Origin of marguerite
Definition for marguerite (2 of 2)
Examples from the Web for marguerite
“I remember people coming in with a cake to pay the bill,” recalls Cordice's daughter, Marguerite.The Black and White Men Who Saved Martin Luther King’s Life|Michael Daly|January 20, 2014|DAILY BEAST
During the time I knew Marguerite, there was only one moment in which I truly felt any compassion for her.
Marguerite Claverie Oswald was, indeed, a difficult and bizarre woman.
Marguerite hoped it would be the prelude to a book she wanted to write, and asked if I could get it published somewhere.
Without missing a beat, Marguerite replied, “That will be another two hundred dollars.”
I was prepared for every struggle, even with my father, in order that I might keep Marguerite.
By the way, I suppose that's who Annette meant by Marguerite.The Secret Adversary|Agatha Christie
I might indeed ask Marguerite for the truth in regard to these disappearances, but it was certain that she would not confess it.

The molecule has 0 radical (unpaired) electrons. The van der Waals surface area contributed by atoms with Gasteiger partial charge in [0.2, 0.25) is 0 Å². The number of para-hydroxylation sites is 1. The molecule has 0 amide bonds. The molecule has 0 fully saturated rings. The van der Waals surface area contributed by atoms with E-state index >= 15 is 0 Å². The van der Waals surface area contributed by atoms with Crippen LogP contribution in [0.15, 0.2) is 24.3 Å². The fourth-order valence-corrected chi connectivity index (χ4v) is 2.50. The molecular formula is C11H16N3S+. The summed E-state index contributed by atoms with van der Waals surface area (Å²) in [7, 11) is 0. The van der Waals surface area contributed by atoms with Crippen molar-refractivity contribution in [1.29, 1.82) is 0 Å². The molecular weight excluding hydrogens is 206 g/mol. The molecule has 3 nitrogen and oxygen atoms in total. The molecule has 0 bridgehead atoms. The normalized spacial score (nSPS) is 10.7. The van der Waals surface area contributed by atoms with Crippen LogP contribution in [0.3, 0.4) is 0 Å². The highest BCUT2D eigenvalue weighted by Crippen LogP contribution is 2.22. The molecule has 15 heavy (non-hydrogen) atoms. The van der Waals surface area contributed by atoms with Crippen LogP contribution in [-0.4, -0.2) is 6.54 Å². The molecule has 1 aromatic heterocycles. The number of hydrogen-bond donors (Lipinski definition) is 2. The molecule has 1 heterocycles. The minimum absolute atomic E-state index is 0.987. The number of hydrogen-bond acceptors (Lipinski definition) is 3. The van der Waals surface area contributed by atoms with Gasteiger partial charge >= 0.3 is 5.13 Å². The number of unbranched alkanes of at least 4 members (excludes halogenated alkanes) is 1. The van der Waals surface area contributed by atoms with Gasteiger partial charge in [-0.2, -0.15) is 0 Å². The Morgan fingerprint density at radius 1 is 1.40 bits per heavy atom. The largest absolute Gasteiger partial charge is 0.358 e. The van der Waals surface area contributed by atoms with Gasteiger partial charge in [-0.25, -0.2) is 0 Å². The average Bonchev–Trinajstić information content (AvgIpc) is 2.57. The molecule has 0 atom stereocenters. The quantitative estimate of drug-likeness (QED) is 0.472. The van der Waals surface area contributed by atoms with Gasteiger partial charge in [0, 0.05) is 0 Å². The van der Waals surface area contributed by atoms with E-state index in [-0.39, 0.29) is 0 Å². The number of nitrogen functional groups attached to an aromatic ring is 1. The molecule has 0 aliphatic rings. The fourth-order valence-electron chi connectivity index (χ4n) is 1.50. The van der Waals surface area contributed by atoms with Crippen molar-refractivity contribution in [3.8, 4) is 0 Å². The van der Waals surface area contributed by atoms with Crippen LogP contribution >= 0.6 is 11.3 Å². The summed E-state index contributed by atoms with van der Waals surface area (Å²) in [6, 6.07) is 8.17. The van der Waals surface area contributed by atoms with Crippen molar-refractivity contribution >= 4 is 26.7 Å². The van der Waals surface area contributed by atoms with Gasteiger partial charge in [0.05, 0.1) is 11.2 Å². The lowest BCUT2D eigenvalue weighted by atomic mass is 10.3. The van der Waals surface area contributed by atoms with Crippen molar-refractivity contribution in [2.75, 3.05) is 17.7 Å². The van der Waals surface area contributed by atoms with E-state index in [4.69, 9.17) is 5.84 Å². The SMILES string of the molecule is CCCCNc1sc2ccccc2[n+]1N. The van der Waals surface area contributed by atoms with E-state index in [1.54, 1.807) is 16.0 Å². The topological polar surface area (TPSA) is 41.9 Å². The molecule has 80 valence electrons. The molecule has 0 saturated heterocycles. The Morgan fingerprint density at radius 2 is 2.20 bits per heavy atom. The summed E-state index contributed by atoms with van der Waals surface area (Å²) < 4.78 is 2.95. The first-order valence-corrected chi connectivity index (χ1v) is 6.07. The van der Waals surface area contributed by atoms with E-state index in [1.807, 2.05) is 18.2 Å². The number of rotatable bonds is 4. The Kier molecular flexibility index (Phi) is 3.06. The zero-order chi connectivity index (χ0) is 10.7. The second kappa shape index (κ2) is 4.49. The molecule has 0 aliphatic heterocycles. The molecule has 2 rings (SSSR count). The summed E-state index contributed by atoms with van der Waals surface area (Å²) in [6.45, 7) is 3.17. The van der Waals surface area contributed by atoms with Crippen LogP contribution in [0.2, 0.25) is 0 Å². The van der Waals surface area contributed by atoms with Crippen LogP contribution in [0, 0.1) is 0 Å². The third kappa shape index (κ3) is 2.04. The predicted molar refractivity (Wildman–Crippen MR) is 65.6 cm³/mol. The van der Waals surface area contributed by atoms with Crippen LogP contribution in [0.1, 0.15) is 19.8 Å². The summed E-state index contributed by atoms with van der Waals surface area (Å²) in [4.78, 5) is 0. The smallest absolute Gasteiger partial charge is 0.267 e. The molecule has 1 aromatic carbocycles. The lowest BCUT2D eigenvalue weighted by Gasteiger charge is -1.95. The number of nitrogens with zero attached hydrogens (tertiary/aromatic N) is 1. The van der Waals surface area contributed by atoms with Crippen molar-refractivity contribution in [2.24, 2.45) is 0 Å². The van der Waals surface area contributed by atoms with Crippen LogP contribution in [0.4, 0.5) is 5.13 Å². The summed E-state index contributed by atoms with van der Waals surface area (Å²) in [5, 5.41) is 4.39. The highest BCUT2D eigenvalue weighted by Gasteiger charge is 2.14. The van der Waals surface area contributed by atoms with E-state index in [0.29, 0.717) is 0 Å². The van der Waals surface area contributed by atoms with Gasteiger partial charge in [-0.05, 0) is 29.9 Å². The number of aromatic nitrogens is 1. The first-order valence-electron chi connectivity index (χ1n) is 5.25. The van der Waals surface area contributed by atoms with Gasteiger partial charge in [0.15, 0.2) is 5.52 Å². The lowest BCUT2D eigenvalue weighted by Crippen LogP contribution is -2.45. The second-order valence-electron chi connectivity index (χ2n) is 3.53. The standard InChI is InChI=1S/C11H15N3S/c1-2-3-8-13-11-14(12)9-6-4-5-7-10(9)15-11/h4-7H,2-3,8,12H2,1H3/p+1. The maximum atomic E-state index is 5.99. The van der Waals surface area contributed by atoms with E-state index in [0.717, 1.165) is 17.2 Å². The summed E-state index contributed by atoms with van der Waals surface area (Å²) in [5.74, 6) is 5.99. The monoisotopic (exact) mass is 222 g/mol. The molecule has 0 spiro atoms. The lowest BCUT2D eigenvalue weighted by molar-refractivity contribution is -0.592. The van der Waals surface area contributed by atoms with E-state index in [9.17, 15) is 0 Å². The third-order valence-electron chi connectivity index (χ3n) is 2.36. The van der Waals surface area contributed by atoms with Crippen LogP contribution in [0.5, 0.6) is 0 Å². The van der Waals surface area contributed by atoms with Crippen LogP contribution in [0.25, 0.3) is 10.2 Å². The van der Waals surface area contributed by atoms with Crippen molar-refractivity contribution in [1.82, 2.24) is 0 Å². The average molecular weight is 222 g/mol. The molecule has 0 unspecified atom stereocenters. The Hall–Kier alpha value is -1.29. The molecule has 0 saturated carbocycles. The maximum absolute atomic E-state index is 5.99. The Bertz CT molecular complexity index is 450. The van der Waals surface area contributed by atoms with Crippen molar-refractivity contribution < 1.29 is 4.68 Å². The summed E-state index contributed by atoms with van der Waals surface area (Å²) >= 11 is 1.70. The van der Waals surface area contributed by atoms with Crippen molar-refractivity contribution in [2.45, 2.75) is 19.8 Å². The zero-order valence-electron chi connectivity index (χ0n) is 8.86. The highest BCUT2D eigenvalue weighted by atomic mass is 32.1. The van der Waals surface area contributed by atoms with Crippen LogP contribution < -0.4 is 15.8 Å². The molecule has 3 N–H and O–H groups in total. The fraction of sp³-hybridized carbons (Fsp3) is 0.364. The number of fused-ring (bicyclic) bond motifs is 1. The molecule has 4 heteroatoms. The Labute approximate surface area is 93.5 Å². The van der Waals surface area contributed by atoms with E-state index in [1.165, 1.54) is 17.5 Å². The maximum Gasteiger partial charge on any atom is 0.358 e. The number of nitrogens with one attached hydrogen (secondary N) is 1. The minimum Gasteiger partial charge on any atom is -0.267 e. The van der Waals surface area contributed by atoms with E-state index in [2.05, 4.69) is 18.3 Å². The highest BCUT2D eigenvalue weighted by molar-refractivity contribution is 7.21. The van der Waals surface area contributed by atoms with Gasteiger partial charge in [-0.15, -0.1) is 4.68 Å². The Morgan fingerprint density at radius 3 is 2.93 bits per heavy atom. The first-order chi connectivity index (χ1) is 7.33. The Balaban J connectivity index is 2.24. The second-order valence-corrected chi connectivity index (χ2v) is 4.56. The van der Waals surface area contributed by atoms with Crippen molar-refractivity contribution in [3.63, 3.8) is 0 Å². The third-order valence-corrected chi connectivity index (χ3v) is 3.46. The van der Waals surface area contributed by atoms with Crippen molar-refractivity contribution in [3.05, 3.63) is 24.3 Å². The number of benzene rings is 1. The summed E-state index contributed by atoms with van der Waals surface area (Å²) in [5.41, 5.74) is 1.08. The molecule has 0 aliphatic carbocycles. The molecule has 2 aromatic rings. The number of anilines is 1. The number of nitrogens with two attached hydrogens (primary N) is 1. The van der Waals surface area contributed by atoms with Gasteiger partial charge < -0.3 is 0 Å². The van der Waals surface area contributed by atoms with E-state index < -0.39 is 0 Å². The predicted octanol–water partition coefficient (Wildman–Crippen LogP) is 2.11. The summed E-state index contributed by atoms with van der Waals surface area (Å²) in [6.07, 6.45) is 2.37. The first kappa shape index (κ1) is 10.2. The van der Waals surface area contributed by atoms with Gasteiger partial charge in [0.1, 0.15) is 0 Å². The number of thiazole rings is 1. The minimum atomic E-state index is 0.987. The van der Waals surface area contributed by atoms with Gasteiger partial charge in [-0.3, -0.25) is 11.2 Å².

A mere chance, my dear Marguerite,' repeated the superior. 'The Count's Millions|Emile Gaboriau
Almost immediately the doctor appeared, preceded by Marguerite.
British Dictionary definitions for marguerite
Word Origin for marguerite
Word Origin and History for marguerite
"oxeye daisy," 1866, from French marguerite (see Margaret). "According to French etymologists, this use of F. marguerite is not from the personal name, but comes directly from the sense 'pearl.' " [OED] In Middle English, margaret "a daisy" is attested from early 15c.